Microsoft is said to be in talks with Nuance about a possible acquisition. Nuance specialises in speech recognition and processing, a technology that Microsoft would like to use for solutions in the healthcare industry. Although the solution could be used in many more Microsoft products.
The rumour comes from Bloomberg, which bases itself on its own sources familiar with the matter. Microsoft would be offering to pay 56 dollars (47 euros) per share for the company. This would bring the total value of the company to over 13 billion euros. Shares in Nuance currently sell for about 47 dollars, less than 40 euros. If the deal actually goes through, an official announcement would follow in the coming week.
Nuance specialises in recognising and processing speech. It focuses mainly on the healthcare industry and customer service. However, the company also contributed to the development of Siri, Apple’s voice assistant. So Microsoft could possibly improve their Cortana assistant with this acquisition.
Microsoft and Nuance already work together on speech-related technologies, such as a service that records conversations from doctor’s visits and processes the data in the patient’s medical file. The acquisition would allow Microsoft to expand in the area of speech recognition by, for example, adding more transcription and call processing capabilities to Teams.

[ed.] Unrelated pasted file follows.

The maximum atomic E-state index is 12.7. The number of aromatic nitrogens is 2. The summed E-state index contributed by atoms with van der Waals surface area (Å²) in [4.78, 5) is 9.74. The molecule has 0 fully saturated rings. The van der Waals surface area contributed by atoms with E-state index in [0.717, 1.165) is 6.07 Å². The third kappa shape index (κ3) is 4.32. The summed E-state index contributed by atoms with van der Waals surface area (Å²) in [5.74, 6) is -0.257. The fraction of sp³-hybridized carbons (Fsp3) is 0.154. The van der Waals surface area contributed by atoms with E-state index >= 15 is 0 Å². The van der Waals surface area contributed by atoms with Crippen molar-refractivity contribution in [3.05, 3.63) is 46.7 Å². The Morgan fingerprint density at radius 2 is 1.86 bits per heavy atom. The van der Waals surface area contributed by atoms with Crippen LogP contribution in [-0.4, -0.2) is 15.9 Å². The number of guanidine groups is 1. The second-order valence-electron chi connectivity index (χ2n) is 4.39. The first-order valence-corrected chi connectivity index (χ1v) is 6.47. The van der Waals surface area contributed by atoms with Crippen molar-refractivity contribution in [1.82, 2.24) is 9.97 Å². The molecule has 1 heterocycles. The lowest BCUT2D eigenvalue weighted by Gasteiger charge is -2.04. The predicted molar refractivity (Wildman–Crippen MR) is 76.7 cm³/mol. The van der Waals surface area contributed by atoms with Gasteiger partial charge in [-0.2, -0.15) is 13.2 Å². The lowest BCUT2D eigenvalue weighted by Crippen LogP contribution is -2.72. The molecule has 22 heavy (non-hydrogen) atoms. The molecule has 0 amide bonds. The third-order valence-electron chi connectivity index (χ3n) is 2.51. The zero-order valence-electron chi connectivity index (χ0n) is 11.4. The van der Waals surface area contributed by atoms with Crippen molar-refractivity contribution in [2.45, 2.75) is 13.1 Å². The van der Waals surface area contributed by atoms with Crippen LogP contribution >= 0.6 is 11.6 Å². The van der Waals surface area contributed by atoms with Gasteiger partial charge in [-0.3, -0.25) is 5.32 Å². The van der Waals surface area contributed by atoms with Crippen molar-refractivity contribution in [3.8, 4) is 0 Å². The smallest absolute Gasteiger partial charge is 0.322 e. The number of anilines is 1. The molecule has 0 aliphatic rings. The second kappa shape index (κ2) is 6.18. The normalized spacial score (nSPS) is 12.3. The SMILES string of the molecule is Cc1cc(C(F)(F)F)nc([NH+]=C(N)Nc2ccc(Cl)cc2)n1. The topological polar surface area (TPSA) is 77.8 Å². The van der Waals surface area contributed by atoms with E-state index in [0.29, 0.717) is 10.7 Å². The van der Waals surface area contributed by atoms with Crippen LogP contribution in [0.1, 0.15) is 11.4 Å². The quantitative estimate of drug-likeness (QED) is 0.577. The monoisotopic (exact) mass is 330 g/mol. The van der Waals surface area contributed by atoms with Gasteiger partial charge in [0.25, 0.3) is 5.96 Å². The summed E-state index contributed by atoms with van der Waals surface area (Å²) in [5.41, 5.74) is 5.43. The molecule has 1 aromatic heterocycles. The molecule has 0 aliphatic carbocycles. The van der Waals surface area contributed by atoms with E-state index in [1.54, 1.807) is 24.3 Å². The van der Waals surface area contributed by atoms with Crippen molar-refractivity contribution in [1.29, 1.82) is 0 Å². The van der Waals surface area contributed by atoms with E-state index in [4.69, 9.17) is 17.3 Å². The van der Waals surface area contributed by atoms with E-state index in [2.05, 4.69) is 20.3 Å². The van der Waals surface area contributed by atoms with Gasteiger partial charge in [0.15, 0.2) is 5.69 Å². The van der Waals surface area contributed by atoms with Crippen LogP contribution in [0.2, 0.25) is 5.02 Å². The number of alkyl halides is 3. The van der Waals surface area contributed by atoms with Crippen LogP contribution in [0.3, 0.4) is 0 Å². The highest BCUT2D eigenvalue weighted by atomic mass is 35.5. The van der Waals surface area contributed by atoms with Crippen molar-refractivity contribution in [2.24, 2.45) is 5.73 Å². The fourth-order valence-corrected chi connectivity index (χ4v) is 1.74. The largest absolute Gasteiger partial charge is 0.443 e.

Last autumn, Microsoft released Cloud for Healthcare, a specific solution for the healthcare industry. Further integration of Nuance’s capabilities could also add value here.
Other Microsoft acquisitions
Nuance is not the only major acquisition that Microsoft is pursuing. There are persistent rumours that the company is in talks with social medium Discord about an acquisition. Microsoft would be prepared to pay 10 billion dollars (8.5 billion euros) for the platform. Last autumn, Microsoft paid 7.5 billion dollars (6.3 billion euros) for game developer Zenimax, best known as the parent company of Bethesda and id Software.
Both Microsoft and Nuance did not respond to questions from Bloomberg.